These two recent security updates involved conflict arising from Israel’s announcement of two new national heritage sites, both located in the Palestinian West Bank, in addition to continued building of Israeli settlements in East Jerusalem.

“There have been some incidents in the Palestinian neighborhoods near the Jerusalem Center, including a barricading the road to the Old City below the Center,” said the last security update from March 17 on the Jerusalem Center’s website. “The Center is open to visitors and visitors and Center personnel can come and go through the main entry at the top of the building without any problems or undue risks.”

The continued building of Israeli settlements in East Jerusalem has seemingly created conflict with the Palestinians and the U.S. government as well, as tensions between Israel and the Obama administration escalated this winter.

The center has yet to meet its full capacity of nearly 160 students, as it lingers at 82, with women students outnumbering men three to one.

“The major change, when and if it occurs, will be the addition of more students,” Brown said. “But that possibility is a long way off, in my view. The economy in North America is still too weak for a substantially larger number of parents to sustain their children’s participation.”

Because the Jerusalem Center was built in 1987, renovations and replacements have occasionally been found necessary.

When reopening, the center faced the challenge of catering meals to the students and faculty. Since its closing, Israel made changes in its food laws, leaving the 1987 kitchen’s code lacking.

In March 2010, after three months of construction, the center welcomed a brand new kitchen to the Oasis cafeteria.

Each new semester of students face challenges, some of which contribute to the unique experience only the Jerusalem study abroad offers.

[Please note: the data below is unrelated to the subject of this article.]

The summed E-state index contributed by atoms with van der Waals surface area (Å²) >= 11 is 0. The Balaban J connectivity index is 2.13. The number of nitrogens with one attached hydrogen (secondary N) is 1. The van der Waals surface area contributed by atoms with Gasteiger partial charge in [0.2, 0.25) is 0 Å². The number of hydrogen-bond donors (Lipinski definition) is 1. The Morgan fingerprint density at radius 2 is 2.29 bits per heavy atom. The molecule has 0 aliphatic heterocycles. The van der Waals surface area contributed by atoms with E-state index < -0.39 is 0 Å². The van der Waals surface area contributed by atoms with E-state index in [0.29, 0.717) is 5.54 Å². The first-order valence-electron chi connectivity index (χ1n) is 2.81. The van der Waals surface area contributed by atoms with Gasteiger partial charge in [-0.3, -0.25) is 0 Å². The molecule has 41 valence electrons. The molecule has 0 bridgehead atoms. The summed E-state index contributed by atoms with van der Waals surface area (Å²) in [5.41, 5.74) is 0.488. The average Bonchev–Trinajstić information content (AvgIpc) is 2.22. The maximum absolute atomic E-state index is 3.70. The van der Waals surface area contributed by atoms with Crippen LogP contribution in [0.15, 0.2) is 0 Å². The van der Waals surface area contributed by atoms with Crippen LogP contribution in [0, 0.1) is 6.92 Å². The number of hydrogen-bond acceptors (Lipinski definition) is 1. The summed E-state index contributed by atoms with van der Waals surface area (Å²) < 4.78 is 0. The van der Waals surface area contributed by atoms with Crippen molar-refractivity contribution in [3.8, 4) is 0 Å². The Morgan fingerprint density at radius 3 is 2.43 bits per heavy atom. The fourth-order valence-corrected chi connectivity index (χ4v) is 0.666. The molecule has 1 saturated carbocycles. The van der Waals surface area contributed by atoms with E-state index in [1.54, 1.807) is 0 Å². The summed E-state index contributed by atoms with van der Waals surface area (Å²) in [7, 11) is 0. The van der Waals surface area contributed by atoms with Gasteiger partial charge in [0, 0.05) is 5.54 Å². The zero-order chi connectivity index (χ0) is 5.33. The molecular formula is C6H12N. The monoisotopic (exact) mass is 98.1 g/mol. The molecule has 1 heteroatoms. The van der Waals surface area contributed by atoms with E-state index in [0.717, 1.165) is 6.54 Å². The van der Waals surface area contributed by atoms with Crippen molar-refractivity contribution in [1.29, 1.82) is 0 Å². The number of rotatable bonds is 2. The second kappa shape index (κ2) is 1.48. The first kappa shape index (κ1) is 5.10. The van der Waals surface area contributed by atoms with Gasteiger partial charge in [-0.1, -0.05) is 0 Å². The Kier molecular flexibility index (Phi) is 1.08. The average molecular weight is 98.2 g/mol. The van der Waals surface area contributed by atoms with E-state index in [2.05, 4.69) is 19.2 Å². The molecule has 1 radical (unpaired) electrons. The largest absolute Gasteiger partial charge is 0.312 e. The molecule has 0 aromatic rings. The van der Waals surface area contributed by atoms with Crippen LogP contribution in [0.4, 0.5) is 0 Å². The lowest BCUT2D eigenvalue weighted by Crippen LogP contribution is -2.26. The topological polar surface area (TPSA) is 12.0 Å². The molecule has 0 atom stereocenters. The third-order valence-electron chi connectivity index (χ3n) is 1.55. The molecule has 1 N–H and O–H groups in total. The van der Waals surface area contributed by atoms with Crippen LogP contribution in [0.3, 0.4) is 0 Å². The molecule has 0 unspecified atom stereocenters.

Though the Humanitarian Services never ceased during the closing of the center, each year brings a new challenge: assembling more hygiene kits. Current service directors Ted Okiishi and Rae Okiishi organize the assembling and distribution of the 10,000 kits made each semester for the poor in Israel and Occupied Palestinian Territories.

“I think it is important for the BYU Jerusalem Center and LDS Charities to continue gaining a reputation for being of value to the people of The Holy Land, because of the unique importance of this part of the world,” said Ted Okiishi, Humanitarian Service director and Jerusalem Branch president.

The unique experiences do not end with humanitarian work. Before leaving the U.S., students are required to sign a non-proselytizing agreement regarding Israel and Palestine. A modest and cautious dress code is strictly enforced, largely out of respect to the many conservative cultures in the Middle East.

With just 16 weeks, students literally start and end the semester running to visit every holy site dotting the maps of Jerusalem: the Holy Sepulcher, the Garden Tomb, Gethsemane, Via Dolorosa, Dome of the Rock and the Western Wall.

“Jerusalem is no longer a place; it is something in your heart,” Huntington said. “Students will never read the scriptures the same. You will no longer read scriptures, you will see them.”

Returning students can see the scriptures. They can picture Calvary. They can overlook the entire city of Jerusalem from the Mount of Olives, envisioned right behind the pulpit every Sabbath.